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People of the State of California v. Kevin Ray Harris

June 28, 2012

PEOPLE OF THE STATE OF CALIFORNIA, PLAINTIFF AND RESPONDENT,
v.
KEVIN RAY HARRIS, DEFENDANT AND APPELLANT.



Appeal from judgment of conviction after court trial, San Bernardino Superior Court, Rancho Cucamonga District, Michael R. Libutti, Judge. (Trial Court: 31954NKKH)

The opinion of the court was delivered by: P E R C U R I A M

pub. certification 7/16/12

OPINION

Reversed.

THE COURT:*fn1

Facts

Procedural Background

On August 14, 2011, appellant Kevin Harris was cited for driving his three-axle tractor-trailer rig in the lane immediately to the left of the far right-hand lane, in violation of Vehicle Code section 22348, subdivision (c). Appellant entered a plea of not guilty, and the matter was set for court trial. At the trial on October 21, 2011, the court heard testimony from the citing officer, Officer Hernandez of the California Highway Patrol, and from appellant. The sole issue at trial was whether the high-occupancy vehicle (HOV) lane, otherwise known as the "carpool" lane, counts as a lane of travel for purposes of Vehicle Code section 22348, subdivision (c). That statute prohibits a three-axle vehicle, such as appellant's tractor-trailer rig, from driving in any lane other than the far right-hand lane, except where the roadway contains four or more lanes of travel in the same direction.

The undisputed evidence at trial established that the roadway upon which appellant was driving at the time of his citation*fn2 consisted of one HOV lane on the far left, and three additional lanes of travel in the same direction. Thus, if the HOV lane was included in the counting of lanes, the roadway consisted of four lanes of travel in the westbound direction, and appellant was legally entitled to drive his tractor-trailer in the second lane from the right. If, on the other hand, the HOV is not included in the counting of lanes, the roadway consisted of only three lanes in the westbound direction, and appellant's driving in the lane to the left of the right-hand lane was a violation of the law.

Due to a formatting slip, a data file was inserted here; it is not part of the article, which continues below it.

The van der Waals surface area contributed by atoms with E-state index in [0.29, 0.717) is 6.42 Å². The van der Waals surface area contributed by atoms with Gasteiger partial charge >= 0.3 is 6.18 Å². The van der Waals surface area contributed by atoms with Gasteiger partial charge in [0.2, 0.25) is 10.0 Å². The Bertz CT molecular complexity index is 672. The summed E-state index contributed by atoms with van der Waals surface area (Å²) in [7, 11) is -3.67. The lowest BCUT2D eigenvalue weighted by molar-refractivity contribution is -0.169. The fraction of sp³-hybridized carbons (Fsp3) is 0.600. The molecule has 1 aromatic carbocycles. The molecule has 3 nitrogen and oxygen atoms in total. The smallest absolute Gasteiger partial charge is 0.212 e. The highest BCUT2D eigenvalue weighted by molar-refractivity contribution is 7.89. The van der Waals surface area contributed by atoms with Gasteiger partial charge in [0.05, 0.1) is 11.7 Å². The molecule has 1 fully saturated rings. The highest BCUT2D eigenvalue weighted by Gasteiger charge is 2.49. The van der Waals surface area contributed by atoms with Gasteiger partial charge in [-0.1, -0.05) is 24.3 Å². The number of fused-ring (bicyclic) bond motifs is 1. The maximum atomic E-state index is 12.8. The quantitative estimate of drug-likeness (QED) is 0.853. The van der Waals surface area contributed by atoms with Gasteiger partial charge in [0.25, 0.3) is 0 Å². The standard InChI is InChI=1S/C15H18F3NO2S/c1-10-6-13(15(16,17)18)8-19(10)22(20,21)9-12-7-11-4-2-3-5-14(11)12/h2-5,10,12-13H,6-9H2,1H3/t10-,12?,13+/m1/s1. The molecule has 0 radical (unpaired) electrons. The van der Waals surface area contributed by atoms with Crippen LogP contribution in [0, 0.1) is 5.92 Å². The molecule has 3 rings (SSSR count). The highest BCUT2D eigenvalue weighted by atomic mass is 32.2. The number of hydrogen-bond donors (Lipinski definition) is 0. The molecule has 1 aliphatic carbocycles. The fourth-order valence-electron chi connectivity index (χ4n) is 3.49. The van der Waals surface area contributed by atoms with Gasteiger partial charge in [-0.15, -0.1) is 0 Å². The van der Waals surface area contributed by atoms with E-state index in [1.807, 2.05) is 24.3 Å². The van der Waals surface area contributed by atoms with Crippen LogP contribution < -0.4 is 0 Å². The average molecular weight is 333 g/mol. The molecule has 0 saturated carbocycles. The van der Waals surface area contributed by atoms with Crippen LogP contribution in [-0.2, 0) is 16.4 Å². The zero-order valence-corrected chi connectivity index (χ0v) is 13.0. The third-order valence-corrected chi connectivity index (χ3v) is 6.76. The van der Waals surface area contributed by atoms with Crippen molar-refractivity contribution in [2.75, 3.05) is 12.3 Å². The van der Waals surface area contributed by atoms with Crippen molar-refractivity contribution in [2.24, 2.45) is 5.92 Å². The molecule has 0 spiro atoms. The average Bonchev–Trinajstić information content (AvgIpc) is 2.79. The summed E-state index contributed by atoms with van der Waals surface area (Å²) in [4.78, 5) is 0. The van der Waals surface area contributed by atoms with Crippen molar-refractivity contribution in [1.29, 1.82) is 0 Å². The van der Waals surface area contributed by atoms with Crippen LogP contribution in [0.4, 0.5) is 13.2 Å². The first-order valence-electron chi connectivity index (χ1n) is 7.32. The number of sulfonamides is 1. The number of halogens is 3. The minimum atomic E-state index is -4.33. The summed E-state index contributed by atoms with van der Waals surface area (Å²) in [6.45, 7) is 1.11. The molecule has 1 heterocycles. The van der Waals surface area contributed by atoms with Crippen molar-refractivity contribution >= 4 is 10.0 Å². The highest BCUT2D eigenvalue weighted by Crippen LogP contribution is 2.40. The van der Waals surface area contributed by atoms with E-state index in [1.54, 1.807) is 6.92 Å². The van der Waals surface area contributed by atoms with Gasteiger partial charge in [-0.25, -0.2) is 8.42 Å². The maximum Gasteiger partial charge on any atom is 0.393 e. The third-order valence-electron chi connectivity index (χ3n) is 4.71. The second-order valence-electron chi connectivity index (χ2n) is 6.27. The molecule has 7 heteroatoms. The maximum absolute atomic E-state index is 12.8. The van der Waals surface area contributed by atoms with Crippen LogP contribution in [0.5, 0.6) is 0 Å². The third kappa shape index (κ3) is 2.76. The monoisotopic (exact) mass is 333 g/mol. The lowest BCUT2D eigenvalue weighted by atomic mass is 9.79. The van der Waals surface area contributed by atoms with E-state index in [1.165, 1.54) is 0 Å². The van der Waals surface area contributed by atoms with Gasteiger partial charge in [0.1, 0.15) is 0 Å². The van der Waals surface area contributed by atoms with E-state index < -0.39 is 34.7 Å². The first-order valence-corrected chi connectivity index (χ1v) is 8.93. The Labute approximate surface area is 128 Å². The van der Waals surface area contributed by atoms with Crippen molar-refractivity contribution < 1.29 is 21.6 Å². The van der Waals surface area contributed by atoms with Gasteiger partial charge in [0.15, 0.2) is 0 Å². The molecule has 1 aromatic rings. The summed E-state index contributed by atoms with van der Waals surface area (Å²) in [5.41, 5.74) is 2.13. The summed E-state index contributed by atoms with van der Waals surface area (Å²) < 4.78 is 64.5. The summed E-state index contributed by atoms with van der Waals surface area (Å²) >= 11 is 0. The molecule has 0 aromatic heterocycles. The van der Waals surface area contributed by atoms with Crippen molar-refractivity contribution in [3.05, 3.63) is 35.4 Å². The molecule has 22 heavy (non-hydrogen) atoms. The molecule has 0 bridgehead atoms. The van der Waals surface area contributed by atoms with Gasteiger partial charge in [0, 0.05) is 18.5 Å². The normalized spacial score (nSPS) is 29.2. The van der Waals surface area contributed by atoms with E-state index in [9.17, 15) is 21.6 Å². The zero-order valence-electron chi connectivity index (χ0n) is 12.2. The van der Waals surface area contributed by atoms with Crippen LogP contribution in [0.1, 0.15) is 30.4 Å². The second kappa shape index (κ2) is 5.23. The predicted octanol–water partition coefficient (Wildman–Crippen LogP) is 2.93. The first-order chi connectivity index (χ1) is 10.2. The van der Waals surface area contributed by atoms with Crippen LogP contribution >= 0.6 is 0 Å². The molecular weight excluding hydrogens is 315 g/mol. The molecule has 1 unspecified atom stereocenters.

At trial, Officer Hernandez testified he has been a Highway Patrol officer for about 13 years, and has been assigned to commercial vehicle enforcement since May of 2011. He was trained not to include the HOV lane when counting lanes, "because it was a federal lane." He was never given any legal authority for that instruction.

In contrast, appellant testified that his training as a truck driver led him to understand that on a four-lane highway in California, he was entitled to drive in either of the two right-hand lanes. In preparation for driving a commercial vehicle in California,*fn3 appellant reviewed the Commercial Driver Handbook published by the California Department of Motor Vehicles. That handbook contained a section addressing which lane to use on a three- or four-lane highway. That section states that on a divided highway with four or more traffic lanes in one direction, commercial vehicles may be driven in either of the two right-hand lanes. The section does not say that the HOV lane is excluded as one of the lanes of travel.*fn4

The court ultimately agreed with Officer Hernandez, and concluded the HOV lane is not counted when determining the number of travel lanes for purposes of Vehicle Code section 22348, subdivision (c). The court stated: "In my estimation, based on the code, let's put that issue to rest, I find the code, the spirit of the code, the common sensical reasoning behind the legislation and the safety issues and the fact that HOV cannot be traveled by the bulk of the people, standing the thing on its head, I don't believe the legislature, on the face of the law, as I read it, is saying that, and I am not counting, under law, that that fourth lane, that HOV lane, counts as a fourth lane. It needs to be a regular non-HOV lane, in my reading, and so that issue is put to rest for me." Accordingly, the court ruled that appellant had violated that statute, and found appellant guilty. This appeal followed.

Discussion

This appeal involves the application of statutory law to undisputed facts. It is therefore subject to de novo review. (People v. Alvarez (1996) 14 Cal.4th 155, 182; People v. Williams (1988) 45 Cal.3d 1268, 1301.) Similarly, to the extent this appeal involves the interpretation of the statutes at issue, it is also ...


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